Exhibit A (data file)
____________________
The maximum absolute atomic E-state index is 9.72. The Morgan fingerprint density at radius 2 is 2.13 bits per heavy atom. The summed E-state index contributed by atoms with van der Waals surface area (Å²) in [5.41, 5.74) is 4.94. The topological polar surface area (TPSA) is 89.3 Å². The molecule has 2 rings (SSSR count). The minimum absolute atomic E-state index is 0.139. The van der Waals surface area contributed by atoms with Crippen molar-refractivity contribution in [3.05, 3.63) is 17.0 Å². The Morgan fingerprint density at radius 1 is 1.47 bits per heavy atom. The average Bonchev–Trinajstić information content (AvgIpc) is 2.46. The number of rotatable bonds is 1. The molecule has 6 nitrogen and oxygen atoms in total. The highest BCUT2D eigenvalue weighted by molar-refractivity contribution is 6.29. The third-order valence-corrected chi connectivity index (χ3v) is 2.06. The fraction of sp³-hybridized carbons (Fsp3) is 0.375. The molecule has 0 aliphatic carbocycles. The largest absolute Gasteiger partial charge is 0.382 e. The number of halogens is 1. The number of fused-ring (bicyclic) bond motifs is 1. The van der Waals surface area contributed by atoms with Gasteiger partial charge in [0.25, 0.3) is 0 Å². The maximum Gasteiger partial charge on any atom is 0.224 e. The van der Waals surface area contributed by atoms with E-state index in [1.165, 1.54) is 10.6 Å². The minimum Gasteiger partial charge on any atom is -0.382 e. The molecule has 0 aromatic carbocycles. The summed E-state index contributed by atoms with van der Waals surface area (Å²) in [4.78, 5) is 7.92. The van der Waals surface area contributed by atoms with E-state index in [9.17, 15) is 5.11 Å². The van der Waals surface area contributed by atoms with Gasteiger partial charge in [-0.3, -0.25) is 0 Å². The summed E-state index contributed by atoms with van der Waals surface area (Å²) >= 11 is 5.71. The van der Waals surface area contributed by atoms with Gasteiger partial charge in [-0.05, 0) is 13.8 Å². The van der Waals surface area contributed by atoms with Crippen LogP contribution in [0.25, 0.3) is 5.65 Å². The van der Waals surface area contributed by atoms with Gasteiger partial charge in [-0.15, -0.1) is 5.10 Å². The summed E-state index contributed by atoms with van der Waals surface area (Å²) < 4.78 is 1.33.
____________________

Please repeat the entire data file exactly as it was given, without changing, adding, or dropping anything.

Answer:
The maximum absolute atomic E-state index is 9.72. The Morgan fingerprint density at radius 2 is 2.13 bits per heavy atom. The summed E-state index contributed by atoms with van der Waals surface area (Å²) in [5.41, 5.74) is 4.94. The topological polar surface area (TPSA) is 89.3 Å². The molecule has 2 rings (SSSR count). The minimum absolute atomic E-state index is 0.139. The van der Waals surface area contributed by atoms with Crippen molar-refractivity contribution in [3.05, 3.63) is 17.0 Å². The Morgan fingerprint density at radius 1 is 1.47 bits per heavy atom. The average Bonchev–Trinajstić information content (AvgIpc) is 2.46. The number of rotatable bonds is 1. The molecule has 6 nitrogen and oxygen atoms in total. The highest BCUT2D eigenvalue weighted by molar-refractivity contribution is 6.29. The third-order valence-corrected chi connectivity index (χ3v) is 2.06. The fraction of sp³-hybridized carbons (Fsp3) is 0.375. The molecule has 0 aliphatic carbocycles. The largest absolute Gasteiger partial charge is 0.382 e. The number of halogens is 1. The number of fused-ring (bicyclic) bond motifs is 1. The van der Waals surface area contributed by atoms with Gasteiger partial charge in [0.25, 0.3) is 0 Å². The maximum Gasteiger partial charge on any atom is 0.224 e. The van der Waals surface area contributed by atoms with E-state index in [1.165, 1.54) is 10.6 Å². The minimum Gasteiger partial charge on any atom is -0.382 e. The molecule has 0 aromatic carbocycles. The summed E-state index contributed by atoms with van der Waals surface area (Å²) in [4.78, 5) is 7.92. The van der Waals surface area contributed by atoms with E-state index in [9.17, 15) is 5.11 Å². The van der Waals surface area contributed by atoms with Gasteiger partial charge in [-0.3, -0.25) is 0 Å². The summed E-state index contributed by atoms with van der Waals surface area (Å²) >= 11 is 5.71. The van der Waals surface area contributed by atoms with Gasteiger partial charge in [-0.05, 0) is 13.8 Å². The van der Waals surface area contributed by atoms with Crippen LogP contribution in [0.25, 0.3) is 5.65 Å². The van der Waals surface area contributed by atoms with Gasteiger partial charge in [-0.15, -0.1) is 5.10 Å². The summed E-state index contributed by atoms with van der Waals surface area (Å²) < 4.78 is 1.33.